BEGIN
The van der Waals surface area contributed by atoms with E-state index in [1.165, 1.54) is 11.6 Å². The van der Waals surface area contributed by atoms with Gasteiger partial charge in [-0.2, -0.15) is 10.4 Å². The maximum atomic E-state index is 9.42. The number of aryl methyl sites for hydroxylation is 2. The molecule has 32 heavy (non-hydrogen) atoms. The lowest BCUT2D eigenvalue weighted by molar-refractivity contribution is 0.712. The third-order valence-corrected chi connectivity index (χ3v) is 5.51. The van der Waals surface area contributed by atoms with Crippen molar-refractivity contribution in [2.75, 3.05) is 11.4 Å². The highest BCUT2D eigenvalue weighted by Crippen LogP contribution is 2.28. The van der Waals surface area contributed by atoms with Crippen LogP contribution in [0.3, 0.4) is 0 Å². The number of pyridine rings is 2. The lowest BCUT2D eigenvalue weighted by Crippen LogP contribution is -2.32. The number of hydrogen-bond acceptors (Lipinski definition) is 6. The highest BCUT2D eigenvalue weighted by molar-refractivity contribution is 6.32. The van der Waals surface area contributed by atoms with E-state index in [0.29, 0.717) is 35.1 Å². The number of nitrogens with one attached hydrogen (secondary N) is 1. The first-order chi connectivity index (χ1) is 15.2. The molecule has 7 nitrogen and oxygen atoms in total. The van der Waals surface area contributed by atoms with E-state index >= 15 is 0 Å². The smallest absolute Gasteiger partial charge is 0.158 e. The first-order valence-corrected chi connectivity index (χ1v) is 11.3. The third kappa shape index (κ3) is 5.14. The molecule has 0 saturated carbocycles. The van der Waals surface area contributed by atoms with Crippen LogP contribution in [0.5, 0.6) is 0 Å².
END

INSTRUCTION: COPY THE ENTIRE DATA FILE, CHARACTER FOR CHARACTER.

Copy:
The van der Waals surface area contributed by atoms with E-state index in [1.165, 1.54) is 11.6 Å². The van der Waals surface area contributed by atoms with Gasteiger partial charge in [-0.2, -0.15) is 10.4 Å². The maximum atomic E-state index is 9.42. The number of aryl methyl sites for hydroxylation is 2. The molecule has 32 heavy (non-hydrogen) atoms. The lowest BCUT2D eigenvalue weighted by molar-refractivity contribution is 0.712. The third-order valence-corrected chi connectivity index (χ3v) is 5.51. The van der Waals surface area contributed by atoms with Crippen molar-refractivity contribution in [2.75, 3.05) is 11.4 Å². The highest BCUT2D eigenvalue weighted by Crippen LogP contribution is 2.28. The van der Waals surface area contributed by atoms with Crippen LogP contribution in [0.3, 0.4) is 0 Å². The number of pyridine rings is 2. The lowest BCUT2D eigenvalue weighted by Crippen LogP contribution is -2.32. The number of hydrogen-bond acceptors (Lipinski definition) is 6. The highest BCUT2D eigenvalue weighted by molar-refractivity contribution is 6.32. The van der Waals surface area contributed by atoms with E-state index in [0.29, 0.717) is 35.1 Å². The number of nitrogens with one attached hydrogen (secondary N) is 1. The first-order chi connectivity index (χ1) is 15.2. The molecule has 7 nitrogen and oxygen atoms in total. The van der Waals surface area contributed by atoms with E-state index >= 15 is 0 Å². The smallest absolute Gasteiger partial charge is 0.158 e. The first-order valence-corrected chi connectivity index (χ1v) is 11.3. The third kappa shape index (κ3) is 5.14. The molecule has 0 saturated carbocycles. The van der Waals surface area contributed by atoms with Crippen LogP contribution in [0.5, 0.6) is 0 Å².